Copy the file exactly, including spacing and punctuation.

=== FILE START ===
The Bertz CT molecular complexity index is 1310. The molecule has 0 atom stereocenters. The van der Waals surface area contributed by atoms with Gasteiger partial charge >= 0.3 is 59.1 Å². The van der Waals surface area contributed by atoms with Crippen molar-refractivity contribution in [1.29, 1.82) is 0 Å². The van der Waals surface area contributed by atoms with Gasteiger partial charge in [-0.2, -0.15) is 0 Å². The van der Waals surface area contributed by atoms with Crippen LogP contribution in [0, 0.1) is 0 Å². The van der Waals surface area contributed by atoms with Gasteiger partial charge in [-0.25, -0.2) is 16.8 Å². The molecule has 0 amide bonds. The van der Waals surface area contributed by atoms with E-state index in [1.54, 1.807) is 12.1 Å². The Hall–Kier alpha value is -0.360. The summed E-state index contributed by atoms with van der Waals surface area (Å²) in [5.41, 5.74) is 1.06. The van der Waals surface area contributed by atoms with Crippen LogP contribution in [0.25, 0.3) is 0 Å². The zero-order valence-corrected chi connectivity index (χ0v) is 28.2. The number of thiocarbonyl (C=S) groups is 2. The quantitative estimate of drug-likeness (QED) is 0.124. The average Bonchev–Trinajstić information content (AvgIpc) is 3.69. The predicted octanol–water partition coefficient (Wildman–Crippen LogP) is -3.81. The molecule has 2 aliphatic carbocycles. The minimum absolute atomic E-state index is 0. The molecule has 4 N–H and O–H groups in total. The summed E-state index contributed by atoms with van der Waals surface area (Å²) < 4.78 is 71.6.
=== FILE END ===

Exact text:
The Bertz CT molecular complexity index is 1310. The molecule has 0 atom stereocenters. The van der Waals surface area contributed by atoms with Gasteiger partial charge >= 0.3 is 59.1 Å². The van der Waals surface area contributed by atoms with Crippen molar-refractivity contribution in [1.29, 1.82) is 0 Å². The van der Waals surface area contributed by atoms with Gasteiger partial charge in [-0.2, -0.15) is 0 Å². The van der Waals surface area contributed by atoms with Crippen LogP contribution in [0, 0.1) is 0 Å². The van der Waals surface area contributed by atoms with Gasteiger partial charge in [-0.25, -0.2) is 16.8 Å². The molecule has 0 amide bonds. The van der Waals surface area contributed by atoms with E-state index in [1.54, 1.807) is 12.1 Å². The Hall–Kier alpha value is -0.360. The summed E-state index contributed by atoms with van der Waals surface area (Å²) in [5.41, 5.74) is 1.06. The van der Waals surface area contributed by atoms with Crippen LogP contribution in [0.25, 0.3) is 0 Å². The zero-order valence-corrected chi connectivity index (χ0v) is 28.2. The number of thiocarbonyl (C=S) groups is 2. The quantitative estimate of drug-likeness (QED) is 0.124. The average Bonchev–Trinajstić information content (AvgIpc) is 3.69. The predicted octanol–water partition coefficient (Wildman–Crippen LogP) is -3.81. The molecule has 2 aliphatic carbocycles. The minimum absolute atomic E-state index is 0. The molecule has 4 N–H and O–H groups in total. The summed E-state index contributed by atoms with van der Waals surface area (Å²) < 4.78 is 71.6.